Tropics restaurant). The Blu Inn Curve was also known as Killer Curve
because many fatal accidents happened there, adding to the basis for the
term "bloody 66" for Route 66 in the Lincoln area. (Before the 1940
four-lane bypass, the original Route 66 section near Cemetery
Hill, including the bridges over Salt Creek, was also especially dangerous.) Beyond the aerial view
of 8.6, Route 66 then
continued north toward Lawndale, the Dixie Truckers' Home at McLean (site of
Illinois Route 66 Association Museum), and
Bloomington-Normal. These dual lanes are now part of Business 55.
Illinois State Policeman George Garvey with Killer Curve in Background
(Lincoln Courier, June 9, 1990. Article provided by
Nonagenarian Willie Aughton)
author of the Courier article, Barry Bottino, interviewed several law
enforcement officers about Route 66 in Lincoln. All in all, their comments
reveal several factors that contributed to the large number of accidents on
Route 66. Speed and heavy traffic, of course, were the main causes,
especially on Killer Curve. Former State Policeman Roy Acup noted that the
speed limit on Illinois Route 66 was 70 and that the speed limit posted on
the Blu Inn Curve was 45, "but nobody paid attention to it." Acup said that
traffic was at its worst during the State Fair and during snow storms. "I
remember one Thanksgiving," Acup recalled, "when it snowed and the
northbound traffic was backed up all the way south of Elkhart because they
were working on the Salt Creek bridge."
Highway design may also have been a factor causing accidents. Former
Illinois State Policeman Mike Leake indicated that the highway medians
contributed to accidents. He described the medians on Route 66 as "real
deep. . . . if you ran down into one of the medians on Route 66 it would
take off your front bumper and you'd do a flip flop." Leake said that the
medians on the interstates, in contrast, "are fairly smooth and round. . . .
On the interstate, it's [running onto a median] like driving into your
growing up in Lincoln, I learned the lore that the design of Killer Curve
may have contributed to the accidents there (two of my neighbors were killed
on it). According to local lore, the beginning of the curve from the north
was very gradual but then suddenly "tightened," causing many speeding
vehicles to run off the road. A close look at Figure 8.5 confirms this. One
of my sources says that part of the lore of Killer Curve is that the civil
engineer who designed this section of the highway committed suicide because
of the large number of fatal accidents there.
About the heavy traffic on Route 66, Garvey said that on weekends many
people traveled between St. Louis and Chicago, and Friday nights might see
1,800 vehicles an hour. About Killer Curve, Garvey said, "I probably worked
15 fatals on that curve in 18 1/2 years." He estimated that he alone handled
about 50 accidents there.
Garvey said that the most memorable accidents on Killer Curve involved
semi-trucks. In one instance, he recalls "there was a semi which went off
the curve and ended up by the power substation. I remember I didn't finish
the accident report that night.
the next morning I was sitting (in my car) out there finishing up the report
when I heard a noise. I didn't really think anything of it . Then somebody
came up tome and said, 'Officer, you'd better get down there. There's been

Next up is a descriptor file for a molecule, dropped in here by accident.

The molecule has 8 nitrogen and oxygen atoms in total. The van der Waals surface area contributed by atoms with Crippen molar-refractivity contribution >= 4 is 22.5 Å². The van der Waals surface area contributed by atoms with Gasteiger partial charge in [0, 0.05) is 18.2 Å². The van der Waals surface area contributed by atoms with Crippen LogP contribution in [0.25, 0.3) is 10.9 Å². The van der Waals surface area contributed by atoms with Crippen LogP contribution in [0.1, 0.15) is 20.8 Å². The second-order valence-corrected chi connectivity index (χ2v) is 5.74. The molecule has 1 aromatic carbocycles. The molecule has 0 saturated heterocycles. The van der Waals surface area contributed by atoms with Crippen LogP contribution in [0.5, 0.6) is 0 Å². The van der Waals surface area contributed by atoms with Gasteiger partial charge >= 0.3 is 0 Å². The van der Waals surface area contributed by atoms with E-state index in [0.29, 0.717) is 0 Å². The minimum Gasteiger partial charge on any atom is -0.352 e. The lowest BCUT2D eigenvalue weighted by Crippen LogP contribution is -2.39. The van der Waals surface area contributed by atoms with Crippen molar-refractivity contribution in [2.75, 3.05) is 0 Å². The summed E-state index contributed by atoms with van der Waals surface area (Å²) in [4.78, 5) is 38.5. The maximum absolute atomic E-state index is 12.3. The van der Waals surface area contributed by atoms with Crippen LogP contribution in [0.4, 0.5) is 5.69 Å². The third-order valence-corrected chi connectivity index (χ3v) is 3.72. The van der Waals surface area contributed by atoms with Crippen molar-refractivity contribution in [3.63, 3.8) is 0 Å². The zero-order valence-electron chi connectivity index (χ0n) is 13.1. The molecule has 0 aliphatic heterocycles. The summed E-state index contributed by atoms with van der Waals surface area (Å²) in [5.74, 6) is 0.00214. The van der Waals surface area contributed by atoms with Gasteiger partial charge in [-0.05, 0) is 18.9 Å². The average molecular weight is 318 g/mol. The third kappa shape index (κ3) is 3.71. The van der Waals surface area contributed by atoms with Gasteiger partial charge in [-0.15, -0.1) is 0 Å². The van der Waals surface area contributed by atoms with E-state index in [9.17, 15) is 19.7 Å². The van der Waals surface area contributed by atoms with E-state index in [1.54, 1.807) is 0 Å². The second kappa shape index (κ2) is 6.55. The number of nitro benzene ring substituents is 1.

"When I got there, I had another semi in the exact same position which ended
up in the exact same spot as the first one." Garvey said many other trucks
ran off the road in the same place.
Garvey also recalls one accident in which the semi-truck driver weighed 375
pounds and had to be lifted into the ambulance. In another accident, a truck
dumped a load of onion sets onto Routes 66 and 121, which was near the
dangerous part of the curve.
1. The Tropics. Business 55 & Route 10. Operating, summer 200l. World-famous restaurant opened
in 1950 by Vince Schwenoha [shwin-uh-haw][son of John, a.k.a. Coonhound
Johnny], who served in Hawaii during tour of duty, so he named
his restaurant The Tropics. "The sandwich he had discovered in
California -- the bun with two patties of hamburger -- became the Tropicburger"
(Nancy Gehlbach, "Let's Eat Out," p. 6). For more information
about Coonhound Johnny, see
Arts & Entertainment Heritage.
Tropics was featured in Route 66 Association of Illinois,
The 66 News, spring, 2001: "The Topics to be Warm Again."
Original restaurant included the South Seas Cocktail Lounge, pictured below at
Tropics in 1950
(Photo from Paul E. Gleason, Lincoln: A Pictorial History,
G. Bradley Publishing, St. Louis, p. 63.)
Tropics in 2002
(Leigh Henson photo)
8.11: Sign from Cover of Route 66 Association of Illinois The 66 News,
8.13: The Tropics: South Seas Cocktail Lounge (upper left),
Dining Room (upper right), and Coffee Shop
2. The Blu-Inn, later the Heritage Inn, then the Court
Yard. Business 55 & Rte. 10. Demolished May, 2002.
8.14: Blu-Inn in 1953,
Replacing Blu-Inn of 1939
8.15: Cover of Heritage Inn
Inn, Successor of Blu-Inn
Route 66 Motels
8.17: Picture Postcard
the Redwood Motel
(1 block south of the Four Corners on Business
55-66. Operational as of 12-01.)
8.18: Picture Postcard of
the Crossroads Motel
(1 block south west of the Four Corners.
Operational as of 12-01.)
8.19: Former Ramada Inn on
West Side of Route 66 Beltline
Just North of Fifth Street Road
(Just north of the American Legion and Logan Lanes Bowling Alley)
8.20: Former Holiday Inn at
The former Holiday
Inn was located northeast of town on the Route 66 Beltline near the Bennis Auto-Vue.
It thrived in the latter part of the Route 66 era. The upper part of this
postcard shows the lounge with piano just in front of the "fox and hound" mural.
Mid 20th-century Lincoln High alums returning from college often met in the
lounge during vacation times and observed the social activities of Lincolnites from the business and professional communities.
8.21: Former Buckles Motel on North Route 66 Beltline
(Another Spanish design in Lincoln, Illinois)